Diploma in Forensic Photography – Forensic Training Institute
Certificate in Crime Scene Analysis – Institute of Forensic Sciences
Level 3 NVQ Diploma in Laboratory and Associated Technical Activities – The Open University
Certified Fingerprint Examiner – National Association of Certified Examiners
The core competencies section of your CV is a concise list of your key skills, strengths and attributes that are directly relevant to the job, providing a quick overview of what you bring to the table.
Forensic laboratory techniques: Proficient in DNA analysis, fingerprint identification and ballistics, with a track record of solving complex cases, including a high-profile murder investigation.
Crime scene processing: Experienced in collecting, preserving, and analysing physical evidence from crime scenes, ensuring proper chain of custody and adherence to legal procedures.
Advanced data analysis: Skilled in utilising specialised software for data analysis, resulting in the successful identification of crucial patterns and evidence in cybercrime investigations.
DNA analysis: Proficient in the extraction, amplification and interpretation of DNA evidence, critical for identifying suspects and victims.
Fingerprint identification: Skilled in comparing and matching fingerprint patterns, a fundamental skill in forensic investigations.
Crime scene processing: Experienced in collecting, preserving, and documenting physical evidence at crime scenes in compliance with legal standards.
Firearm analysis: Competent in examining firearms, ammunition and tool marks to link weapons to crimes.
Bloodstain pattern analysis: Proficient in analysing bloodstain patterns to reconstruct crime scenes and identify potential assailants.
Toxicology: Skilled in identifying and quantifying toxins and drugs in biological samples for poisoning investigations.
Serology: Knowledgeable in analysing body fluids, such as blood and semen, to establish links between suspects and crime scenes.
Digital forensics: Competent in recovering and analysing digital evidence from computers and electronic devices in cybercrime investigations.
Expert witness testimony: Able to provide clear and credible testimony in court, explaining forensic findings to a jury.
Hobbies and interests (optional)
The hobbies and interests section of your CV provides a glimpse into your personality and can make you more relatable to potential employers.
It should contain activities that showcase your well-rounded nature, interests that demonstrate qualities like attention to detail, problem-solving or teamwork and any relevant hobbies that align with the role, such as participating in forensic science organisations, attending science seminars or even highlighting a hobby that requires precision, like model building or photography.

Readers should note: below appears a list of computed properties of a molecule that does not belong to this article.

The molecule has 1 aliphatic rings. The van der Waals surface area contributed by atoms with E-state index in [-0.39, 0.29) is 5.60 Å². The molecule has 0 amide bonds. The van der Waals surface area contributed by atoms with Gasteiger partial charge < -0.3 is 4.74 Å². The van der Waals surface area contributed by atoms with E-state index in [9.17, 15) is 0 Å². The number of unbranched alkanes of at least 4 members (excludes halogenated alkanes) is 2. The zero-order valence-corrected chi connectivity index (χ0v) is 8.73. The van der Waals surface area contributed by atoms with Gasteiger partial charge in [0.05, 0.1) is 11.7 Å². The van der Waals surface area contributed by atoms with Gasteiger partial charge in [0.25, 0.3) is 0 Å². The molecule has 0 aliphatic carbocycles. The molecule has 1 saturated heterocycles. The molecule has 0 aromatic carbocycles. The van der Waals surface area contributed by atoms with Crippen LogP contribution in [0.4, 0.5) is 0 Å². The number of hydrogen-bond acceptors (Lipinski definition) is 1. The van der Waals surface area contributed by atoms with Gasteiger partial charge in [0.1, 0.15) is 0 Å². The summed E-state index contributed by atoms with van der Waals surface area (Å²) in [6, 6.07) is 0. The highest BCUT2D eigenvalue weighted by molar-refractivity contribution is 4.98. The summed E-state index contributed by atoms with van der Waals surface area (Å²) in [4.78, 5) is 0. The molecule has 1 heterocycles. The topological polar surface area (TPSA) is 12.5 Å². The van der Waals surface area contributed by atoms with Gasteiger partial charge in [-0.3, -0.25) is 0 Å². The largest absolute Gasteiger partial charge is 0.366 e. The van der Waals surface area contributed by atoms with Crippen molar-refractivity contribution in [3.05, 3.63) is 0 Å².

These personal interests can complement your professional qualifications and provide a well-rounded picture of who you are.
Passionate about continuous learning and staying up-to-date with the latest advancements in forensic science. Enjoy participating in local crime scene analysis workshops and contributing to the field’s growth through research and publications.
The referees section of a CV is where you list individuals who can vouch for your qualifications and character, typically for the purpose of validating your suitability for a job.
It’s an optional section, and if you choose to include it, it’s advisable to ask permission from your chosen referees beforehand to ensure their willingness to be contacted by potential employers.
Highlight key skills: Showcase your expertise in laboratory techniques, evidence collection and data analysis on your CV. Use action verbs like “utilise” to demonstrate your practical abilities in processing crime scene evidence and conducting forensic analysis.
Tailor to the job: Customise your CV for each application by aligning your qualifications with the specific job requirements. For example, if the job demands expertise in DNA analysis, emphasise your experience in DNA profiling and its applications.
Focus on technical proficiency: Forensic science relies heavily on technology. Highlight your proficiency with specific instruments or software relevant to the field, such as mass spectrometers, DNA sequencers or crime scene reconstruction software.
Demonstrate attention to detail: Employers in forensic science value meticulous work. Provide examples of how your attention to detail contributed to accurate findings or court-admissible reports.
Showcase multidisciplinary knowledge: Emphasise your cross-disciplinary skills, such as biology, chemistry and law, to demonstrate your ability to work across various areas of forensic science.
Written by Sobhan Mohmand Sobhan is a qualified Careers Advisor and Professional CV Writer with over 10 years of experience in helping job seekers get a job. He is a Member of the Careers Development Institute (CDI) and is listed on the official UK Register of Career Development Professionals. He holds a Level 6 Diploma in Career Guidance and Development (QCF).